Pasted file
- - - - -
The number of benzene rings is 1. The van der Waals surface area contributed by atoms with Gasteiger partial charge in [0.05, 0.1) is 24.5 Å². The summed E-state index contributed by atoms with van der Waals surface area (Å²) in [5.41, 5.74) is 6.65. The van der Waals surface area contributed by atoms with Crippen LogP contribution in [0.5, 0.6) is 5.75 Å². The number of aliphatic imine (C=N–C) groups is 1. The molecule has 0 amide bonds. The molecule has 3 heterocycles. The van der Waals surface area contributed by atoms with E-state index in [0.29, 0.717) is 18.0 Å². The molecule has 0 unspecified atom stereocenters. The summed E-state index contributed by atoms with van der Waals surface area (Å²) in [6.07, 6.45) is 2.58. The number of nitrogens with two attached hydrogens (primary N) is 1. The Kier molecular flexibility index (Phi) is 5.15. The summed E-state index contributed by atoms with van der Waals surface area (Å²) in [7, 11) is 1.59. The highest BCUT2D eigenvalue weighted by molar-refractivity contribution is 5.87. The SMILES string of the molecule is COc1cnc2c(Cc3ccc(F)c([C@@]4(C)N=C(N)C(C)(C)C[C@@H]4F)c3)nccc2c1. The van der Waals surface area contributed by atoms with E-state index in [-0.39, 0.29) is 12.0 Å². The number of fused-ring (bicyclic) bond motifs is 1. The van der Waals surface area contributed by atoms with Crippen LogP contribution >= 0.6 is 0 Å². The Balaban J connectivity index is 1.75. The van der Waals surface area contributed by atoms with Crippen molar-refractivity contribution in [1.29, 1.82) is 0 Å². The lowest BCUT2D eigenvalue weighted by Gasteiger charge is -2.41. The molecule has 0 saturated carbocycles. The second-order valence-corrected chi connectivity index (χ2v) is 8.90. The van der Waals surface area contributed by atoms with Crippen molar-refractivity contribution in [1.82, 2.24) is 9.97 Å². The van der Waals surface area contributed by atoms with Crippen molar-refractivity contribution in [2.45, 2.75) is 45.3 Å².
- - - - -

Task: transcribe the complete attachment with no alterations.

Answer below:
The number of benzene rings is 1. The van der Waals surface area contributed by atoms with Gasteiger partial charge in [0.05, 0.1) is 24.5 Å². The summed E-state index contributed by atoms with van der Waals surface area (Å²) in [5.41, 5.74) is 6.65. The van der Waals surface area contributed by atoms with Crippen LogP contribution in [0.5, 0.6) is 5.75 Å². The number of aliphatic imine (C=N–C) groups is 1. The molecule has 0 amide bonds. The molecule has 3 heterocycles. The van der Waals surface area contributed by atoms with E-state index in [0.29, 0.717) is 18.0 Å². The molecule has 0 unspecified atom stereocenters. The summed E-state index contributed by atoms with van der Waals surface area (Å²) in [6.07, 6.45) is 2.58. The number of nitrogens with two attached hydrogens (primary N) is 1. The Kier molecular flexibility index (Phi) is 5.15. The summed E-state index contributed by atoms with van der Waals surface area (Å²) in [7, 11) is 1.59. The highest BCUT2D eigenvalue weighted by molar-refractivity contribution is 5.87. The SMILES string of the molecule is COc1cnc2c(Cc3ccc(F)c([C@@]4(C)N=C(N)C(C)(C)C[C@@H]4F)c3)nccc2c1. The van der Waals surface area contributed by atoms with E-state index in [-0.39, 0.29) is 12.0 Å². The number of fused-ring (bicyclic) bond motifs is 1. The van der Waals surface area contributed by atoms with Crippen LogP contribution >= 0.6 is 0 Å². The Balaban J connectivity index is 1.75. The van der Waals surface area contributed by atoms with Crippen molar-refractivity contribution in [1.29, 1.82) is 0 Å². The lowest BCUT2D eigenvalue weighted by Gasteiger charge is -2.41. The molecule has 0 saturated carbocycles. The second-order valence-corrected chi connectivity index (χ2v) is 8.90. The van der Waals surface area contributed by atoms with Crippen molar-refractivity contribution in [1.82, 2.24) is 9.97 Å². The van der Waals surface area contributed by atoms with Crippen molar-refractivity contribution in [2.45, 2.75) is 45.3 Å².